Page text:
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On Blog Depression

Posted By Darren Rowse 31st of July 2005 Pro Blogging News 0 Comments

The Nonist has a public service pamphlet on blog depression that I suspect a few visitors of ProBlogger might need to read:

‘there is a growing epidemic in the cyberworld. a scourge which causes more suffering with each passing day. as blogging has exploded and, under the stewardship of the veterans, the form has matured more and more bloggers are finding themselves disillusioned, dissatisfied, taking long breaks, and in many cases simply closing up shop. this debilitating scourge ebbs and flows but there is hardly a blogger among us who has not felt it’s dark touch. we’re speaking, of course, about blog depression….’

Of course it’s not something I’d need to read…. hmmmm….. what is it that they say about admitting problems being the first step to recovery?

About Darren Rowse
Darren Rowse is the founder and editor of ProBlogger Blog Tips and Digital Photography School. Learn more about him here and connect with him on Twitter, Facebook and LinkedIn.
  1. It seems that most of my favorite bloggers grow tired of their blogging and feel the need to take breaks at times. It’s the sort of activity that if you are looking for external validation, won’t make you very happy. And in many cases, bloggers seem to be the types who become consumed with what they are doing, which can lead to burnout.

  2. ~Dawn says: 07/31/2005 at 7:06 am

    What’s the saying- “Do what you love, even when no one pays you” – how about adding to that, “even when no one pays attention”.

    I can understand personal issues causing breaks- but then would you close up shop on a brick and morter business or a hobby you love?

    Blogging is my stress relief, I love it and I do it for me- if people want to read it everyday, WOOT!

  3. I think blogging only works for (most) people when they do it for fun and go with the flow and blog when they feel like it, when they start down the SEO path and all that traffic maximising stuff then they headed towards madness – unless of course they start making big bucks out of it (though I also know some big income earners in other walks of life who are crackers – I can say this impunity because I’m sure none of them read blogs) but most of us bloggers are never going to make real money doing our amateur thing, or get our life stories covered in the media, and I’m too old to bother doing it any other way.(“Although, I do not hope …” etc.) My tip to depressed bloggers is to forget about all those traffic stats and don’t blog everyday, just when you are bored and feel like taking a break from some other more traditional recreational activity. Did I mention that I had this great wine from Rockford in the Barossa called Rod & Spur last night – now there’s an antidote to blog depression

  4. BTW Darren If you’re up posting about blog depression at 3.54 am on a Sunday – hhhmmmm

  5. The black dog of blogging is an unfortunate side effect of blogging, and it hits most people at some stage after you start, I find generally speaking around 6 months in, depending on results and who you doing it for (it tends to hit sole bloggers more) The real test is to get past this.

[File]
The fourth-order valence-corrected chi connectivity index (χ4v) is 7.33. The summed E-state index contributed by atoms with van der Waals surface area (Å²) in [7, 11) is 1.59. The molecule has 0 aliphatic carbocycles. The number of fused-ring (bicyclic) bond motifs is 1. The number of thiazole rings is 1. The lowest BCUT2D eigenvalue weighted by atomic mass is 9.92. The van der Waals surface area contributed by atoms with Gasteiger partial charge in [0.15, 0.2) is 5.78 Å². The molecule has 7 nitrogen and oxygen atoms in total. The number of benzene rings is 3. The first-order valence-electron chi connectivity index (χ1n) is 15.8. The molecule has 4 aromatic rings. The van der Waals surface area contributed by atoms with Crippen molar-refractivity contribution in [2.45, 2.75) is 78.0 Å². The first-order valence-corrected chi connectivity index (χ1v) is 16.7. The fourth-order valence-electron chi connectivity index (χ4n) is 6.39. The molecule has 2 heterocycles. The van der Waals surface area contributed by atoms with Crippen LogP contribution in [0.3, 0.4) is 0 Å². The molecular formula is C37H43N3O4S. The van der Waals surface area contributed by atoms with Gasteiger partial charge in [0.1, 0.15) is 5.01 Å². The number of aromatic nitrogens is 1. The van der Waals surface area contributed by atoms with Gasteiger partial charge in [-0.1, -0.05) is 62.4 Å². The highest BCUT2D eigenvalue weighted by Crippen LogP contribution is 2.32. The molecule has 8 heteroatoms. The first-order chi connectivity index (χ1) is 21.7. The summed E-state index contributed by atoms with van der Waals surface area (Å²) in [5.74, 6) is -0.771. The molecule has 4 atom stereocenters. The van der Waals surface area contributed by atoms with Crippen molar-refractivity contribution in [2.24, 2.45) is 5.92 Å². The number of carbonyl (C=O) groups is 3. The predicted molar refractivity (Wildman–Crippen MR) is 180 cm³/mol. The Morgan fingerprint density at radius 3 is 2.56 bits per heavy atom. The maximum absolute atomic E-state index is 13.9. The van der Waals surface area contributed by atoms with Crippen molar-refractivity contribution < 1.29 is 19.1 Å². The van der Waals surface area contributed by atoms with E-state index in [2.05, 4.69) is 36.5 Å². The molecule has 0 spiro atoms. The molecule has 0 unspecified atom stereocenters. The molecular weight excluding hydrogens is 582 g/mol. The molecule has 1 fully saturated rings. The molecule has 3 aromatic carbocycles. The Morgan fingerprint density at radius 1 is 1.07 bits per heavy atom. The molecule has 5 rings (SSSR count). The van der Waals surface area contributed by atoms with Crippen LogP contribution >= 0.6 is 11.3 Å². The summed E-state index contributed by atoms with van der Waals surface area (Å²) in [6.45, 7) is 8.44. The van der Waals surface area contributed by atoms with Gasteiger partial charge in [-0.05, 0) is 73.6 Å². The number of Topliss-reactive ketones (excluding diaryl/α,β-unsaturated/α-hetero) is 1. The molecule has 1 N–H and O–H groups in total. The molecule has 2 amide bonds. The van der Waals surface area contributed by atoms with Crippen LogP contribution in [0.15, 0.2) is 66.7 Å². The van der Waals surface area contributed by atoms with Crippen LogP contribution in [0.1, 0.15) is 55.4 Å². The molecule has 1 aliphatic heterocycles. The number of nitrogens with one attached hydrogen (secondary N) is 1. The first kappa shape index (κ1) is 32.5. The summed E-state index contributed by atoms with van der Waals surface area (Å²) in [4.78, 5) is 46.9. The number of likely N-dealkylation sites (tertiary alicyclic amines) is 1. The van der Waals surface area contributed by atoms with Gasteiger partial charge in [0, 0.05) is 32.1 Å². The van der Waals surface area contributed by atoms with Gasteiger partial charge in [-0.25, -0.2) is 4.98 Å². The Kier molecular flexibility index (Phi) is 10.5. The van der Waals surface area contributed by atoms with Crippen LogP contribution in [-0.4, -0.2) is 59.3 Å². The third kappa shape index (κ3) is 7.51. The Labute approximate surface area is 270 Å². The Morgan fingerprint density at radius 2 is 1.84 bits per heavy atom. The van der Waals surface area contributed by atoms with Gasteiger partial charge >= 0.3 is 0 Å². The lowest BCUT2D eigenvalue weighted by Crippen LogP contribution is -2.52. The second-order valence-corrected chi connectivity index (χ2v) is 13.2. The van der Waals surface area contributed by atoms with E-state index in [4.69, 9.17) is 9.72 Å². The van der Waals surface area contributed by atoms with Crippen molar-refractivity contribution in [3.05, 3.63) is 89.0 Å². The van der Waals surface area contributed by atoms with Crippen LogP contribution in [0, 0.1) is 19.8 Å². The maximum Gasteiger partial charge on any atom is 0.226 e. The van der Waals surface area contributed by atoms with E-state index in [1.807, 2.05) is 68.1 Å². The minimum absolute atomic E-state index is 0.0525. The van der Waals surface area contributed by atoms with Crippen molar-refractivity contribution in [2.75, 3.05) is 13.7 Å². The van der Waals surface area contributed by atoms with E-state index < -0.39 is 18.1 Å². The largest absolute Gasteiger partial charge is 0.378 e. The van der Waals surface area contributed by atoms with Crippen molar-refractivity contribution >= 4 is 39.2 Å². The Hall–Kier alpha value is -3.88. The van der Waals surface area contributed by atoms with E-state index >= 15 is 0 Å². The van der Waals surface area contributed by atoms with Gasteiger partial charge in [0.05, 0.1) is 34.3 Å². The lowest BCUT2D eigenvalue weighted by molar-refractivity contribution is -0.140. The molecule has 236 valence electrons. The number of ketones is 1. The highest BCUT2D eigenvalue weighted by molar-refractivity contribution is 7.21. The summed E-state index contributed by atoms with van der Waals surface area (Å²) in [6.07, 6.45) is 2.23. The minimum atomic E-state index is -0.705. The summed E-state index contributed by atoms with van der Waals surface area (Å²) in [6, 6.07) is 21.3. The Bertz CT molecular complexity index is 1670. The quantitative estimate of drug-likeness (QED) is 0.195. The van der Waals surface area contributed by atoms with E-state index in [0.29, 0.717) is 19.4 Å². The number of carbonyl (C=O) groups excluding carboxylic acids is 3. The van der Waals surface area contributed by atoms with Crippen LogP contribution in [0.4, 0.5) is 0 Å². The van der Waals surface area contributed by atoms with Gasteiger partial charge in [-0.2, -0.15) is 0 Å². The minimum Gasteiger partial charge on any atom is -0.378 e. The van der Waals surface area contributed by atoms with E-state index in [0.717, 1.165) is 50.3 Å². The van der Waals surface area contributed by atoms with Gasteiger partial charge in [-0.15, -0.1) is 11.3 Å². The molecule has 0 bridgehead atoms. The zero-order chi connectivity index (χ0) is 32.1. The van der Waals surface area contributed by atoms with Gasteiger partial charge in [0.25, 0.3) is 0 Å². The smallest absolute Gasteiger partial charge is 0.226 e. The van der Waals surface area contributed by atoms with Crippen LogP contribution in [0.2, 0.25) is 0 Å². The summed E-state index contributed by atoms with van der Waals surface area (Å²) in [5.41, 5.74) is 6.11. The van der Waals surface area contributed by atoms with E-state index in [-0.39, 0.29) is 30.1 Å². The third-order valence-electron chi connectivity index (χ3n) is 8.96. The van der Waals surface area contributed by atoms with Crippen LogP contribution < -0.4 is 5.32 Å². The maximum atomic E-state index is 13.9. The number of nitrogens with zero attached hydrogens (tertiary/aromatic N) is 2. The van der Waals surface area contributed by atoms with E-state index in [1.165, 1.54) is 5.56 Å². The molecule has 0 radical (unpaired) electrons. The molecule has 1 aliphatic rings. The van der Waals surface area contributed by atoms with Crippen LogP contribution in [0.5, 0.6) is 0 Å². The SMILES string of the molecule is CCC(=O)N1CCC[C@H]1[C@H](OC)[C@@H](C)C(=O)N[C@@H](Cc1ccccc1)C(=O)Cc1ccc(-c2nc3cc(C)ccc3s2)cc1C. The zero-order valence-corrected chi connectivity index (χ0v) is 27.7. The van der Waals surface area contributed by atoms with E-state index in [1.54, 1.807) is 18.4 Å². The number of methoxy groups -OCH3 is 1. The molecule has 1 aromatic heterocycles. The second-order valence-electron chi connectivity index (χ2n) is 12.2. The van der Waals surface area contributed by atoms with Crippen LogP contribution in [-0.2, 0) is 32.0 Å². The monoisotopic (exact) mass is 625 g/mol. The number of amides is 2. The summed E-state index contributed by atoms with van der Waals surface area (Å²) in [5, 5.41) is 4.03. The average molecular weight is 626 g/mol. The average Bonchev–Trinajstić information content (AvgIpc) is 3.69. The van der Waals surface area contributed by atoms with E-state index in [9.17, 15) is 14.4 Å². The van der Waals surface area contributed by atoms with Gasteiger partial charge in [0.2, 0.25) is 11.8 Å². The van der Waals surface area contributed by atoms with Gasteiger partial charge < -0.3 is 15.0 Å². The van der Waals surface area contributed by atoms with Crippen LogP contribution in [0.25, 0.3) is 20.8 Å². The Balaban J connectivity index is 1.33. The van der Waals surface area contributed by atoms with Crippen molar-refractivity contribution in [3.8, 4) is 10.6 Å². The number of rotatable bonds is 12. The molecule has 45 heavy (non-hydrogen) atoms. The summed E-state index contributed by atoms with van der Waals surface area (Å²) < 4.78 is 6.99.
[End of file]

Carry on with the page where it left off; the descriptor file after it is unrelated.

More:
6. […] intent is probably satirical, you’d be surprised how true big slabs of it are. (via Problogger)

    This entry was posted


  7. I don’t think blog depression is itself a problem independent from any other hobby-like activity… It’s just burnout.

  8. The beauty of advance posting Trevor :-)

  9. Thanks for that its great! very timely though as quite a few bloggers have been complaining about apathy lately.

  10. I’m a blogger from the Philippines. We have a great community of bloggers there and some of the most popular are by lawyers, journalists and writers who really put out great content. With all the great content out there it puts the pressure on me to make sure my content meets the standard. I find myself worrying each day about what to write about, how to promote my site etc. I end up doing a lot of research and taking days off at a time to write better stories. :)

  11. I’m not depressed, I’m just taking a break!

    Are bloggers not allowed to take time off? And I mean time off from blogging, not time off from work to do some blogging :)

  12. Yes, we’ve probably all encounrtered this from time to time. For me, it’s the responsibility to keep coming up with fresh content! I don’t want my blog to stagnate, my readership to abandon me, my search engine rankings to dwindle.


  13. I think it’s just and inevitable fact of writing. In any other medium it would be called writers block. Often the correct thing to do in those circumstances is to take a break.

    And really it’s not remotely unprofessional if you think about it. Everyone takes vacations.

  14. I think Chris Vincent hit it: it’s just like anything else. Interest ebbs and flows.

    The problem is, blogging has become my main source of revenue. Virtually all of my new business comes in via my blogs. My entire network of contractors and peers has evolved through my blog. There is considerable pressure to keep things going. And for me, pressure = writer’s block.

    I’m willing to bet I’m not alone in this. We start our blogs for fun. We write and link and comment like mad. Next thing you know, there are a couple of hundred people signed up to your feed, a bunch of new clients on the line, and the fun has been replaced with need.

    Which isn’t to say that blogging has lost its fun. A break may be just what the doctor ordered to restore the joy to the act.

  15. I also need a break, too. It has been too much working on my blog. Thanks for the tips. I really appreciate it.

  16. its was a good thinking but not a supper discription.

  17. SO many people have wrote on this topic what did they get may be they get so many things

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